The touring plans help to keep our touring focused and on the correct track to touring the parks.  It keeps me from deviating to look at new merchandise or the latest cupcake at the Main Street Bakery until just the right time.  As someone who loves structure, the plans are perfect for me.  However, I also recognize that conditions can change quickly, which is when I use the Lines app.  But more on that next week. 

That’s how I use the touring plans.  But what about you?  How do you adapt the touring plans to your needs?

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Posted on May 23, 2011

11 Responses to “Using the TouringPlans.com Tools – Part 2 – Touring Plans”

  • Thanks for this article. I am taking my kids, boys ages 2 and 4, to Disney in September for the first time and am having an issue on which touring plan to use. I’ve never used one before so I am a little unsure of the approach I will need to take. We’re going when crowds are low (highest day is a 5 in MK) and have 2 1/2 days dedicated to the Magic Kingdom. I want to do all the kiddie rides for them and incorporate all the thrill rides I grew up riding for me and the other adults on the trip plus allow for repeats of our favorites. I am not fond of a few rides and know we will delete a few others because of their age and overall interest. Any suggestions you can give me would be appreciated! Thanks!

  • For kids that age, I would use the Two Day Touring Plan for Adults with Small Children (http://touringplans.com/plans/39). I’ve done it with my kids when they were younger, and really liked it. It doesn’t incorporate Big Thunder or Space Mountain, but ‘m not sure your 2 yr old would like those.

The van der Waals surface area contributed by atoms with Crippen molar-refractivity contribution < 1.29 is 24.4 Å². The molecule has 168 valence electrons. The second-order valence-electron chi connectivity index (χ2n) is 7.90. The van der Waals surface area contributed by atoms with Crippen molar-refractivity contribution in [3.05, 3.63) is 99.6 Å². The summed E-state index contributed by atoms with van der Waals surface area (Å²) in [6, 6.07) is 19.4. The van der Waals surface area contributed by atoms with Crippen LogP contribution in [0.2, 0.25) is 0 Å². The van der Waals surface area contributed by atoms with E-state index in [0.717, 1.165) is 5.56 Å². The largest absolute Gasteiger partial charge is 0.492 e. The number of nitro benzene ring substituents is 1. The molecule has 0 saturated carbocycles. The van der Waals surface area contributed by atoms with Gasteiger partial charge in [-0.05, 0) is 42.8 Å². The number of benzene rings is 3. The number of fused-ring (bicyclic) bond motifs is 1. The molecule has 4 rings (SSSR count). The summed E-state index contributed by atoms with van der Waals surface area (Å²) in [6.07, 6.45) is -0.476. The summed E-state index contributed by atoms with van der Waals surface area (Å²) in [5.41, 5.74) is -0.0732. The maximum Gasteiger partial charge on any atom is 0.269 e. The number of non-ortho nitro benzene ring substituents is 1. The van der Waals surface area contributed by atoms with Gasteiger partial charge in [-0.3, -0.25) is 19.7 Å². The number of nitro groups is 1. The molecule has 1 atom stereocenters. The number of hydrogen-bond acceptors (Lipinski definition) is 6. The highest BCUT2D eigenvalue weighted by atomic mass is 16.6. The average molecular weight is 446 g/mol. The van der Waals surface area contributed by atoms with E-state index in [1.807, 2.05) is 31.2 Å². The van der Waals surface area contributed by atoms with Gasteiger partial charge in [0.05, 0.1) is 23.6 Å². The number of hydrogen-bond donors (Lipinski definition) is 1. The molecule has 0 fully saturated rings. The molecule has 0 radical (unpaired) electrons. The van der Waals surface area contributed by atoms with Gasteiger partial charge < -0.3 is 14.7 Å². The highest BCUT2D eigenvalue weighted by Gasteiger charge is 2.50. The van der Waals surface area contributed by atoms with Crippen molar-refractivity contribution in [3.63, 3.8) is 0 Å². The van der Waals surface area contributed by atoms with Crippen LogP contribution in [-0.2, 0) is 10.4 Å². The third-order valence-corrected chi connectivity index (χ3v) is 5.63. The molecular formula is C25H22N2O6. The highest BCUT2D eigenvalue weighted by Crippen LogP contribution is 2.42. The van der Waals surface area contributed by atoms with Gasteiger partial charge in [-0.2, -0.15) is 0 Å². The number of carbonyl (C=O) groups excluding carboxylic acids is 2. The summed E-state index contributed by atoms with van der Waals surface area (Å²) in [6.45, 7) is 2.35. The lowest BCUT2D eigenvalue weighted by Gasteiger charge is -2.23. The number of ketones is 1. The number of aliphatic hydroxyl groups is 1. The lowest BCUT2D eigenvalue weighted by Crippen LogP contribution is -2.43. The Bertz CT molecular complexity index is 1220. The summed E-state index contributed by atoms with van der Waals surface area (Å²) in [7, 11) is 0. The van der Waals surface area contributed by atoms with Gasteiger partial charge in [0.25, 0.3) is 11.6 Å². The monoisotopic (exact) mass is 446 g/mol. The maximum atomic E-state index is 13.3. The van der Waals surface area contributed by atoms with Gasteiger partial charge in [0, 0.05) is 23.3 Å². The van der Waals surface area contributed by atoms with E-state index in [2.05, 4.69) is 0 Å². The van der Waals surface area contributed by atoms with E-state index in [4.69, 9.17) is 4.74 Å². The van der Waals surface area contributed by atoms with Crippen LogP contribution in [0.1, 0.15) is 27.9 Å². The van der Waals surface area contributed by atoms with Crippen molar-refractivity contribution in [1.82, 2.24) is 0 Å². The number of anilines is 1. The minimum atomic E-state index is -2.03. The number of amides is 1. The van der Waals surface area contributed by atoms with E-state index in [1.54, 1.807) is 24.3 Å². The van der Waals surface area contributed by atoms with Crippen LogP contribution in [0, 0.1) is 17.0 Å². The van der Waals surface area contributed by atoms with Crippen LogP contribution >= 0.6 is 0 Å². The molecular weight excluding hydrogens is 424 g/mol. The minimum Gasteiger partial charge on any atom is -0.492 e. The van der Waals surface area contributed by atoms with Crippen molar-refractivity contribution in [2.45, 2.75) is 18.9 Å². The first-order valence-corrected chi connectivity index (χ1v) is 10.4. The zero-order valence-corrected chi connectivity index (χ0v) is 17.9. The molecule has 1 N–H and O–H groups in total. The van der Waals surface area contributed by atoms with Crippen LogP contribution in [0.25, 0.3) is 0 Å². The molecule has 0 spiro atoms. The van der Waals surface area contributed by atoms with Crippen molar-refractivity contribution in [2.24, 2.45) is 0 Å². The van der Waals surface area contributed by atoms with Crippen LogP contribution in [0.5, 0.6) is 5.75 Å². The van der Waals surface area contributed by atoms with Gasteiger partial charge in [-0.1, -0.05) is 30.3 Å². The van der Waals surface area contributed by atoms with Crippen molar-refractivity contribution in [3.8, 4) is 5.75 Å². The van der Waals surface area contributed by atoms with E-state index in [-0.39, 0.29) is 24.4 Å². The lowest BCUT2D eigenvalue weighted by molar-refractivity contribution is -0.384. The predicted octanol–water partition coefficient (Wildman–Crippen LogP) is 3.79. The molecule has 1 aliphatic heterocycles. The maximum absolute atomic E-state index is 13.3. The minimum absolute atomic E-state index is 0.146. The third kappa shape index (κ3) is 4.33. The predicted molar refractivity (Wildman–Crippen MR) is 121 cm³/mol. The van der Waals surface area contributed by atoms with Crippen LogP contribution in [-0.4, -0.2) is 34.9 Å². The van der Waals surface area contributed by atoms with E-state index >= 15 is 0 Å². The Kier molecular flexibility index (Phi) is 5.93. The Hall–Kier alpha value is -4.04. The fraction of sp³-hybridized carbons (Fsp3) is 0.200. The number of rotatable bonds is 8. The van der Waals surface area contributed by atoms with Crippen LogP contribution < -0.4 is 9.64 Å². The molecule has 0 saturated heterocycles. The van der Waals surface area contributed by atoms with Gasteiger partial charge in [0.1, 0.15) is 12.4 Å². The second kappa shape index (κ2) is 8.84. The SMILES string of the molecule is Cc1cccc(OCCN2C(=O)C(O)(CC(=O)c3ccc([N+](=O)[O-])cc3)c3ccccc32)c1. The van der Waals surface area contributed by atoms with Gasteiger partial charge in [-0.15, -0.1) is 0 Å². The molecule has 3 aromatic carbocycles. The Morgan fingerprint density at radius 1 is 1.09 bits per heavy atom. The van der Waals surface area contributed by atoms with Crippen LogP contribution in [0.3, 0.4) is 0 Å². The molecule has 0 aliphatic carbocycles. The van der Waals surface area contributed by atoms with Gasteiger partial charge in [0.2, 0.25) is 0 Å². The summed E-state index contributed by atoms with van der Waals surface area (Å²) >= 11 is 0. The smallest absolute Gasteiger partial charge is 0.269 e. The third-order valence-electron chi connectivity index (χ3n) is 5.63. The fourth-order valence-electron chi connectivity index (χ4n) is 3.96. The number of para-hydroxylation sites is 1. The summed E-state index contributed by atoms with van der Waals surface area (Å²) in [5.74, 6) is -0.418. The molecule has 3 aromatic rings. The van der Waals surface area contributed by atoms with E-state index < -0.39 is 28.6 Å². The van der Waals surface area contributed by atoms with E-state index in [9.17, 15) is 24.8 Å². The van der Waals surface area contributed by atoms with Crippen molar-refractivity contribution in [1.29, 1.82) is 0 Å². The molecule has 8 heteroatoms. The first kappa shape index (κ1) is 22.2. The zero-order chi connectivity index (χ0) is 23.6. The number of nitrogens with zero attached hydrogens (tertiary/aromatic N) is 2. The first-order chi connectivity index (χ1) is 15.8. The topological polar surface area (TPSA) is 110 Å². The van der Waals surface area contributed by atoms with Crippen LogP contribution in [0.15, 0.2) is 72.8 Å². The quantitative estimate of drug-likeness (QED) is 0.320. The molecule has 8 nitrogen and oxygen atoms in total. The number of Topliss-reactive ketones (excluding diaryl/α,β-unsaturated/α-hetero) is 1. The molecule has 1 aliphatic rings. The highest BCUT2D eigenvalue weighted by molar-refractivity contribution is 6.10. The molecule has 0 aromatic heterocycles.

However, if it’s crucial for you and the other adults to enjoy those thrill rides (and it sounds like it might be), then may I suggest the Happy Family Touring Plan (http://touringplans.com/plans/37178). This one does not include Big Thunder, but you could easily fit it in with FASTPASS during one afternoon or mid-morning.

    Hope you have a great time, and let me know if you have more questions. We’re here to help!

  • Since we usually travel when crowds are small, we start with a standard touring plan and adapt it so we don’t have to cross the park several times. We also use FASTPASSes to minimize waiting times – when crowds are low, using a pass at attractions with standby wait times of 20 minutes or longer means we can almost walk onto most rides and do everything we want to do before the day is over.

    This fall, we’ll be going Veterans’ Day week. We’ll face some of the largest crowds we’ve ever seen, although they’re only predicted to be moderate-sized crowds. This may be the year to stick with touring plans as they are written.

    • I always modify the touring plans, so don’t feel bad. There are some rides or shows that we just don’t want to do, so as mentioned, I skip ahead in the plan or substitute breaks or snacks in there.